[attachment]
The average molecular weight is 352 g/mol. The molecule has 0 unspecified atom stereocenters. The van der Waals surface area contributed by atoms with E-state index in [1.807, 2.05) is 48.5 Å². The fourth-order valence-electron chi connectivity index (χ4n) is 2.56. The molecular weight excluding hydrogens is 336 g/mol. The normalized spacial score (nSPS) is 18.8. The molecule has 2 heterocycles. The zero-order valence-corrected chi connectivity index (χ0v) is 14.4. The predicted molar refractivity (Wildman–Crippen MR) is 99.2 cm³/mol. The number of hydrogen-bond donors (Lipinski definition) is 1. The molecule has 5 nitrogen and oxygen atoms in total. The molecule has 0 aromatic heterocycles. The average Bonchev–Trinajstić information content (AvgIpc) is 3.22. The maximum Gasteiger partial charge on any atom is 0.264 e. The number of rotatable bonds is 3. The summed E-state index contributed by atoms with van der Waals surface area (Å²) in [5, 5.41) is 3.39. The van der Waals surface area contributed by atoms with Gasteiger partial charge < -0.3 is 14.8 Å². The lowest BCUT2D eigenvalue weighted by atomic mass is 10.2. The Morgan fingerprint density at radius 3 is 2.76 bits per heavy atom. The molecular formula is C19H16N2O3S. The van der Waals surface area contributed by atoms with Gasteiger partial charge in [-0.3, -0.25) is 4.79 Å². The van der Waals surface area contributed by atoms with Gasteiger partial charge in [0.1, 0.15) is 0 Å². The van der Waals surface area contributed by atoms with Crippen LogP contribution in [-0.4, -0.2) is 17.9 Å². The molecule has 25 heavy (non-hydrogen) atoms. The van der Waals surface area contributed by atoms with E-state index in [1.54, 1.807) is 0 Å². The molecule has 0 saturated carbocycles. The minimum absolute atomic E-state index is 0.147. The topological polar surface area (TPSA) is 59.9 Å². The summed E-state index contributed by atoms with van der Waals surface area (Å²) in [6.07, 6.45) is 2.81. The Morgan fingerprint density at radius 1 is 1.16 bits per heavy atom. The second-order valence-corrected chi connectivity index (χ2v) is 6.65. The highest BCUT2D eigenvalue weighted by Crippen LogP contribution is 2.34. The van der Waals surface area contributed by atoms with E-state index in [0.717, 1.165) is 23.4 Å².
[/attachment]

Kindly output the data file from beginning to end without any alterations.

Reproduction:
The average molecular weight is 352 g/mol. The molecule has 0 unspecified atom stereocenters. The van der Waals surface area contributed by atoms with E-state index in [1.807, 2.05) is 48.5 Å². The fourth-order valence-electron chi connectivity index (χ4n) is 2.56. The molecular weight excluding hydrogens is 336 g/mol. The normalized spacial score (nSPS) is 18.8. The molecule has 2 heterocycles. The zero-order valence-corrected chi connectivity index (χ0v) is 14.4. The predicted molar refractivity (Wildman–Crippen MR) is 99.2 cm³/mol. The number of hydrogen-bond donors (Lipinski definition) is 1. The molecule has 5 nitrogen and oxygen atoms in total. The molecule has 0 aromatic heterocycles. The average Bonchev–Trinajstić information content (AvgIpc) is 3.22. The maximum Gasteiger partial charge on any atom is 0.264 e. The number of rotatable bonds is 3. The summed E-state index contributed by atoms with van der Waals surface area (Å²) in [5, 5.41) is 3.39. The van der Waals surface area contributed by atoms with Gasteiger partial charge < -0.3 is 14.8 Å². The lowest BCUT2D eigenvalue weighted by atomic mass is 10.2. The Morgan fingerprint density at radius 3 is 2.76 bits per heavy atom. The molecular formula is C19H16N2O3S. The van der Waals surface area contributed by atoms with Gasteiger partial charge in [-0.3, -0.25) is 4.79 Å². The van der Waals surface area contributed by atoms with Gasteiger partial charge in [0.1, 0.15) is 0 Å². The van der Waals surface area contributed by atoms with Crippen LogP contribution in [-0.4, -0.2) is 17.9 Å². The molecule has 25 heavy (non-hydrogen) atoms. The van der Waals surface area contributed by atoms with E-state index in [1.54, 1.807) is 0 Å². The molecule has 0 saturated carbocycles. The minimum absolute atomic E-state index is 0.147. The topological polar surface area (TPSA) is 59.9 Å². The summed E-state index contributed by atoms with van der Waals surface area (Å²) in [6.07, 6.45) is 2.81. The Morgan fingerprint density at radius 1 is 1.16 bits per heavy atom. The second-order valence-corrected chi connectivity index (χ2v) is 6.65. The highest BCUT2D eigenvalue weighted by Crippen LogP contribution is 2.34. The van der Waals surface area contributed by atoms with E-state index in [0.717, 1.165) is 23.4 Å².